“Who are you? How do you know—” Brinks started again, now less indignation came through in his voice.


Once again, the skeleton man cut him off, this time a little more curtly. “Shut up! I will ask the questions!”


He didn’t stop studying McGarrett until he completed his command to Brinks, at which point he spun quickly to look at the other captive strapped to the gurney. He moved to stand by Dan’s head, and reached over, placed his hand on the young man’s forehead and  pulled back one of his half-open eyelids with his thumb – a very practiced movement, McGarrett noted as he tensed in concern for what the man intended to do to his protégé. It took the man only a second to learn what he wanted to know from the dazed Williams, who objected lethargically by turning his head after the offending hand was no longer present.


“Exactly what did you give him, Mr. Brinks? An overdose of acetyl narconal perhaps?”


“I think it was a combination of two drugs. We followed the Arc protocol—” Brinks defended himself nervously. The interloper had to be an Arc refugee, the agent realized, and knew that his circumstance was no less serious than the two detectives’.


“Oh, you followed the protocol? Did you know that this happy little family of drugs can build up to toxic levels in the bloodstream over a very short course of time?”


“Uh, no, I, uh—I’m no doctor.” Beads of sweat became visible below the man’s upper lip and on his forehead, and he glanced in the direction of his medical cohort, consciously re-directing any blame.


The furtive peek had the desired effect as the skeleton’s attention was drawn to Brinks’ medical man. “Are you even a licensed physician?”


The man recoiled slightly at the attention and stammered, “I- I am—”


Swiftly, the skeleton pulled the .44 which he’d been holding casually with little caution to the deadly potential of the object, and fired almost point blank at the frightened doctor, who stumbled backward, a look of shock frozen on his face. A hole appeared between his bushy eyebrows and a trickle of red began to course down his nose before he could fall backward to the floor.


McGarrett, who fancied himself hardened to most crimes, cringed at the brutality of the man now in charge of the situation. Brinks gasped, and irrationally feeling safer near his former prisoner, shuffled a few feet to stand next to Dan, who had reacted only mildly to the gunshot.


“I can’t abide incompetence,” the murderer said, anger apparent even with the mask still seated.


Without so much as another glance at he man whose life he’d just taken, he turned his attention back to Dan. He leaned over him again, no more than eight inches from the detective’s face. For the first time since McGarrett had been conscious, he saw his friend slowly become aware of his situation – that a very frightening image was hovering over him. Dan gave a sluggish gasp and tried in vain to push himself away from the face.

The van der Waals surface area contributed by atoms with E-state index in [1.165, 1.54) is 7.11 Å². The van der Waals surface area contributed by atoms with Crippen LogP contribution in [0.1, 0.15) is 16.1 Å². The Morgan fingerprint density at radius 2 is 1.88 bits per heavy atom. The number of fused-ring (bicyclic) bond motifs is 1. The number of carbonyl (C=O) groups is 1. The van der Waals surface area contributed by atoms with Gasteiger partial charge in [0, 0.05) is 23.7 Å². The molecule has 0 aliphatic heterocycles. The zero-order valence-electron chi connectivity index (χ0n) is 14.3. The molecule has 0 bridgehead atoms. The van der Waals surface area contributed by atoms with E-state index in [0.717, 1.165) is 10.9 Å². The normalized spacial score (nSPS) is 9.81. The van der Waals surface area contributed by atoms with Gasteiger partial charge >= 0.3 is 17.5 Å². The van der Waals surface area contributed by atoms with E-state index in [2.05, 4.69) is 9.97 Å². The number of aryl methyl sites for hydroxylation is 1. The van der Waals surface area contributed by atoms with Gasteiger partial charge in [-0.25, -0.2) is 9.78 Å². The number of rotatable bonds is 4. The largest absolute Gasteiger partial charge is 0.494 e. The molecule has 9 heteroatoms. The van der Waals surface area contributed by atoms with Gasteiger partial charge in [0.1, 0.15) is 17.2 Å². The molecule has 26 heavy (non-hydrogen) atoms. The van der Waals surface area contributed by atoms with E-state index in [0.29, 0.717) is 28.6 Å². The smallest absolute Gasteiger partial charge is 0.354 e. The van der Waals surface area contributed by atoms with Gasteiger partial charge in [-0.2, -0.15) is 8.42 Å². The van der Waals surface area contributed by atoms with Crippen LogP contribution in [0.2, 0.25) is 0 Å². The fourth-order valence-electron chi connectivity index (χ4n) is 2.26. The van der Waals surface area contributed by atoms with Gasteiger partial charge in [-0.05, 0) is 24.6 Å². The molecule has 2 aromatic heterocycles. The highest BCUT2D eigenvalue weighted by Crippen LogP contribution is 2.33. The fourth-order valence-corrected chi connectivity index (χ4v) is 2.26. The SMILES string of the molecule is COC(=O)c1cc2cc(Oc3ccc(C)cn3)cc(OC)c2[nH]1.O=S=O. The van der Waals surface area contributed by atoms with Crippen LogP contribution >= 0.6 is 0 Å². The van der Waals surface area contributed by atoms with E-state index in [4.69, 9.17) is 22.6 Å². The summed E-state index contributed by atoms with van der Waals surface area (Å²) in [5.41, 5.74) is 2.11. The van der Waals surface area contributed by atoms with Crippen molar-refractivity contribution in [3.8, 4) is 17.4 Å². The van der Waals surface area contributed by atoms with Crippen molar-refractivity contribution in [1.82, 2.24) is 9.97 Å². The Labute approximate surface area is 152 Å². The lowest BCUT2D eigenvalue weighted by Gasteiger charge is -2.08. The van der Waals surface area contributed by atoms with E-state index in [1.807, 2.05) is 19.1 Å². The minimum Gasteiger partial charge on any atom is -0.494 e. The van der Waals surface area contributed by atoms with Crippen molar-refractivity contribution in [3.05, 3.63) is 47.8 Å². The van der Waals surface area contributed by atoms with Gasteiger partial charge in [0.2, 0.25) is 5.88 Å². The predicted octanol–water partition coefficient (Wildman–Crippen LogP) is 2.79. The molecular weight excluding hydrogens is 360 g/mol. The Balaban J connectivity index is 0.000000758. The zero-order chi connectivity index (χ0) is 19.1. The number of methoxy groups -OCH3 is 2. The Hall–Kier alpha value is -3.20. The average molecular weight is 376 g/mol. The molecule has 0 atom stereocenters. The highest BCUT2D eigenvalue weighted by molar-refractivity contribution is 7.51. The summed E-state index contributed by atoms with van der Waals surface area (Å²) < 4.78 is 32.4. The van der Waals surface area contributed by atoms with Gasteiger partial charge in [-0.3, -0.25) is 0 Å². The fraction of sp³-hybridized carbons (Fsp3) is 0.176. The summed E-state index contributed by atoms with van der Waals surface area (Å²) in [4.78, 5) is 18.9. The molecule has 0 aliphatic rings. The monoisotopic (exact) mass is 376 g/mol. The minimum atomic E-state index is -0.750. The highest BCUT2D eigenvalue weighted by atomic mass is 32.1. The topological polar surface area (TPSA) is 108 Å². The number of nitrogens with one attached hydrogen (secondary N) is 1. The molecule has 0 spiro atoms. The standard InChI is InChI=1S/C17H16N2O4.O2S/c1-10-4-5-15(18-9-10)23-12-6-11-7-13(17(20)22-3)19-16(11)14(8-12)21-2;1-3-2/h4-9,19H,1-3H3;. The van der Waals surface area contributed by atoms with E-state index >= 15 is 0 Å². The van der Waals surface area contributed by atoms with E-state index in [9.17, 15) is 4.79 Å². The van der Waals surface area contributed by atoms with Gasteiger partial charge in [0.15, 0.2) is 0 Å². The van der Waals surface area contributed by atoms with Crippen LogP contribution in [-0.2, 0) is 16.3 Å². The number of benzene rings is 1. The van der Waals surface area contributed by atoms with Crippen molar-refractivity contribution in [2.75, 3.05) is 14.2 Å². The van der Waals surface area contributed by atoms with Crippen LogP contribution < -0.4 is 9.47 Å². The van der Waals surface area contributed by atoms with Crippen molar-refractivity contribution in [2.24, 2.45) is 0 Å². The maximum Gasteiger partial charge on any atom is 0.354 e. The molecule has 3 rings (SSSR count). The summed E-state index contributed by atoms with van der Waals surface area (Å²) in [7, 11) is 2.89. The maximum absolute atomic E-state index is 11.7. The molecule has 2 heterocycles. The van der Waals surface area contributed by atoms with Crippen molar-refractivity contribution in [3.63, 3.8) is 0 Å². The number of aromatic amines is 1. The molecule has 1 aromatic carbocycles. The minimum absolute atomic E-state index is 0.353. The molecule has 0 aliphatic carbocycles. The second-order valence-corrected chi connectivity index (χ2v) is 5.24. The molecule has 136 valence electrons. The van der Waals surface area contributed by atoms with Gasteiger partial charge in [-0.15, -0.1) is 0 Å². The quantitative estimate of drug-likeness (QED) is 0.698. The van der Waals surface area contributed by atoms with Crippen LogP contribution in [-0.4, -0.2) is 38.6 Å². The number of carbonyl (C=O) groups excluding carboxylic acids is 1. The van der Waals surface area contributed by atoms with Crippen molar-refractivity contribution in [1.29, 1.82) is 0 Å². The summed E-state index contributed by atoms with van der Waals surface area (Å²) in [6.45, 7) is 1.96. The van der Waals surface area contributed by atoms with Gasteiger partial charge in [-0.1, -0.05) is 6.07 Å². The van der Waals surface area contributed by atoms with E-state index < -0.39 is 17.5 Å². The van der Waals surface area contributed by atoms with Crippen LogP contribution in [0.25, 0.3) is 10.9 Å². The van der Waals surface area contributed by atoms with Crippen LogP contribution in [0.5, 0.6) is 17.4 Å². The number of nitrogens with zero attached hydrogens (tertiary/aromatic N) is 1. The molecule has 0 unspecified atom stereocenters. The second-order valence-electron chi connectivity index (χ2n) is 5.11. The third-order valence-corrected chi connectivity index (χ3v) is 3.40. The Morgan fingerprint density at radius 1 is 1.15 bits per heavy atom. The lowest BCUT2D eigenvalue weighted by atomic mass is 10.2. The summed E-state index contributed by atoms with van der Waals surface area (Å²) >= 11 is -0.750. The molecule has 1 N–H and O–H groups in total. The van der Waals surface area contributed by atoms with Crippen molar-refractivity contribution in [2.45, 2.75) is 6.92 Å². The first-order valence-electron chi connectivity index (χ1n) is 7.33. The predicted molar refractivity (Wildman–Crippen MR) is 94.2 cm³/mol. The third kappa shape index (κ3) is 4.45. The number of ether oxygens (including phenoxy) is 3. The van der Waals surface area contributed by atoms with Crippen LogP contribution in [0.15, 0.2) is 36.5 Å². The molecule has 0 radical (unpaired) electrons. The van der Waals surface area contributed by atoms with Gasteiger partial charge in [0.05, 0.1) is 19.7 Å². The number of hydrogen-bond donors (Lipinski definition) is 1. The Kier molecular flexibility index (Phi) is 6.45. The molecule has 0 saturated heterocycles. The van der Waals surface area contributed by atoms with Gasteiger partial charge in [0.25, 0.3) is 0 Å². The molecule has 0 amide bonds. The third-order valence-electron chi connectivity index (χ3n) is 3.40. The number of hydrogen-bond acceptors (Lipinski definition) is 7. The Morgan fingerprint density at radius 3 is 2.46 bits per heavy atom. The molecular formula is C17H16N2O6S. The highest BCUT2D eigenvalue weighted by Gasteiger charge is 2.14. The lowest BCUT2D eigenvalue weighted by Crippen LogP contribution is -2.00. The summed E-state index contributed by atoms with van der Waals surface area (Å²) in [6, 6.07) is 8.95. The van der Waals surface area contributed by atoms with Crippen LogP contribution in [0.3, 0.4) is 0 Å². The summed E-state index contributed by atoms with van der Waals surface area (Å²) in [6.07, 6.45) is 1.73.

“Don’t be afraid,” the skeleton man intoned soothingly, as if he were speaking to a small child, and he stroked Dan’s hair gently. “I’m here to help you.” Although fear was apparent on the young man’s face, the words and their tone seemed to calm him and more fully capture his attention.


He shifted slightly so that Dan had a better line of sight to Steve to his right, and then threw a nod towards him. “Is this man your friend?”


Williams, still gripped with trepidation, slowly absorbed the creature’s words and then turned his head cautiously to the right. Dilated pupils made everything blurry for him, but he squeezed his eyes shut for a moment, and then struggled to focus on the form in the chair. The realization that it was Steve came over the course of thirty seconds. Steve could see the trauma in his eyes as the young man reacted with emotion.


“Steve!” Williams’ voice was thin and hoarse. “What have they done to you?” McGarrett flinched as Dan began to struggle against his restraints again. He seemed unaware of the damage he was doing to wrists. “Steve,” he cried again, but the skeleton pressed him back down onto the bed.


Shhhhh, it’s okay. Let me help you go to Steve.” The man confidently reassured. “Would you like that?” His tone was patronizing, but McGarrett was certain that Williams did not notice.


Dan nodded, “Help me, please, help me.”


He stopped fighting his bonds as skeleton man undid the wrist restraints. The thug in a Dracula mask stepped up and freed the detective’s legs. The detective maintained eye contact with the masked man, and as soon as he was freed, he stayed pressed flat against the gurney as he slid towards the edge, never taking his eyes off of the imposing figure suspended over him.